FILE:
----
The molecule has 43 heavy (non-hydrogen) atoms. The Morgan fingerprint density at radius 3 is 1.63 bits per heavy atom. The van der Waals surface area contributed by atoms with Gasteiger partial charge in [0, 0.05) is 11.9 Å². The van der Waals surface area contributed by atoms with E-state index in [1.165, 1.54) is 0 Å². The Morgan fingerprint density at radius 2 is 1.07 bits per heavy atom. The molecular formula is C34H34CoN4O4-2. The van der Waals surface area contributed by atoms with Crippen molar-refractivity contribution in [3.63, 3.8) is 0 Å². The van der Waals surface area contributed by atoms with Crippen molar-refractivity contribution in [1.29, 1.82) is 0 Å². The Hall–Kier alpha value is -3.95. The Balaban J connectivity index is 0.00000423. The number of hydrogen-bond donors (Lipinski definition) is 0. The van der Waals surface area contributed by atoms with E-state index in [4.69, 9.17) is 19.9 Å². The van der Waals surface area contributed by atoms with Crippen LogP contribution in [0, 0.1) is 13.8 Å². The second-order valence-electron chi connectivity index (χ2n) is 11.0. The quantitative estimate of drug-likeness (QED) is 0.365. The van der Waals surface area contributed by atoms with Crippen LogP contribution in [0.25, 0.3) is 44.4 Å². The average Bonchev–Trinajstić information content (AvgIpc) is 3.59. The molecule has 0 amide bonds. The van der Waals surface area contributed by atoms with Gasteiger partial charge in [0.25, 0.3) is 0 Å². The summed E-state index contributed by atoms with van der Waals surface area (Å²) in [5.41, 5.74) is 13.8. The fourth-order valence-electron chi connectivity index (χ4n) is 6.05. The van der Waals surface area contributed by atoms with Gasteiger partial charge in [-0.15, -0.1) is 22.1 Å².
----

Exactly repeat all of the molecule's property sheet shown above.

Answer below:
The molecule has 43 heavy (non-hydrogen) atoms. The Morgan fingerprint density at radius 3 is 1.63 bits per heavy atom. The van der Waals surface area contributed by atoms with Gasteiger partial charge in [0, 0.05) is 11.9 Å². The van der Waals surface area contributed by atoms with E-state index in [1.165, 1.54) is 0 Å². The Morgan fingerprint density at radius 2 is 1.07 bits per heavy atom. The molecular formula is C34H34CoN4O4-2. The van der Waals surface area contributed by atoms with Crippen molar-refractivity contribution in [3.63, 3.8) is 0 Å². The van der Waals surface area contributed by atoms with Crippen molar-refractivity contribution in [1.29, 1.82) is 0 Å². The Hall–Kier alpha value is -3.95. The Balaban J connectivity index is 0.00000423. The number of hydrogen-bond donors (Lipinski definition) is 0. The van der Waals surface area contributed by atoms with E-state index in [4.69, 9.17) is 19.9 Å². The van der Waals surface area contributed by atoms with Crippen LogP contribution in [0, 0.1) is 13.8 Å². The second-order valence-electron chi connectivity index (χ2n) is 11.0. The quantitative estimate of drug-likeness (QED) is 0.365. The van der Waals surface area contributed by atoms with Crippen LogP contribution in [0.25, 0.3) is 44.4 Å². The average Bonchev–Trinajstić information content (AvgIpc) is 3.59. The molecule has 0 amide bonds. The van der Waals surface area contributed by atoms with Gasteiger partial charge in [0.25, 0.3) is 0 Å². The summed E-state index contributed by atoms with van der Waals surface area (Å²) in [5.41, 5.74) is 13.8. The fourth-order valence-electron chi connectivity index (χ4n) is 6.05. The van der Waals surface area contributed by atoms with Gasteiger partial charge in [-0.15, -0.1) is 22.1 Å².